In most areas of B2B fintech or specialized institutional banking services, there are rarely more than a thousand key decision makers and influencers who can make a difference to your business. This is the case for most specialized B2B segments. Relevant audiences are relatively small.
Potential audience size ties directly to content strategy. B2B financial innovators should focus on getting the highest-quality bespoke content into the hands of people who make buying decisions — no more and no less.
Putting this principle into practice means writing content that explicitly addresses this audience, building a list of people in that audience, and getting your content into their hands. Those elements should be the sole aspects of a content strategy.
Make no mistake about this simplicity. It takes real work.
At the front end, it means content development that radically focuses on this narrow audience’s needs. What are their goals? What are their challenges? What do they need to know, feel, and do to make a buying decision? And since that’s a dynamic process, which part of the buying journey does each piece of content support?
All too often, generic content marketing best practices dilute that strategy. Content development goes off track when it means writing for generic audiences or search algorithms. The distortions of generic tactics divert vital time and energy away from truly targeted strategy.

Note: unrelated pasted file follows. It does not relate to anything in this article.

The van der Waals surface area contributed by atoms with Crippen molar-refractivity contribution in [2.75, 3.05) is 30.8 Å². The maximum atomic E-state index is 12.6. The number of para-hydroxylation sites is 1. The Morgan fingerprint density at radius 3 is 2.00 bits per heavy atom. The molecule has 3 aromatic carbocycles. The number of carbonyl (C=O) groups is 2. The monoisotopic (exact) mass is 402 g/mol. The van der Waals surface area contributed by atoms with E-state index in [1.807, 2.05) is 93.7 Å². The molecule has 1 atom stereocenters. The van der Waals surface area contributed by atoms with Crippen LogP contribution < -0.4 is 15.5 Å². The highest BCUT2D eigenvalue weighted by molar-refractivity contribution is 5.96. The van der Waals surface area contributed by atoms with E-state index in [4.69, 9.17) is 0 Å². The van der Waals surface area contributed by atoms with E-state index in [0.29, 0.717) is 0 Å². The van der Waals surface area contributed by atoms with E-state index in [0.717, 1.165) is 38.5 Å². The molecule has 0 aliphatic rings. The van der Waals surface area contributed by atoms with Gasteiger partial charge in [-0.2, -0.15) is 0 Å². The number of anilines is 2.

Think about those thousand executives who might ever engage your services or onboard to your platform. How do they find and consume information? What don’t they do? They are most likely not poking around on Google looking for someone who can help them with high-priority business challenges.
If your audience isn’t looking for answers about how to get stains out of their shirt, don’t talk to them as if they are. Instead, go deep and deliver what they need from the frame of reference that they have.
Similarly, targeting and distribution need to focus all of its efforts on getting relevant content directly into the hands of these thousand people who matter to your business.
In most cases, your efforts should concentrate on sending content directly to their inboxes and earning permission to be there time and again. It can mean putting it in their hands at events (virtual today, but soon — one hopes — in person again). In other words, list building and distribution should be as intentional and focused as content development.
Adopting this mindset of “the thousand people who matter” transforms your content strategy, keeps you above the fray, above the noise. Take the time to focus on them and stop doing anything that doesn’t directly address them. You’ll see improved results and stop adding to the world’s unnecessary content glut.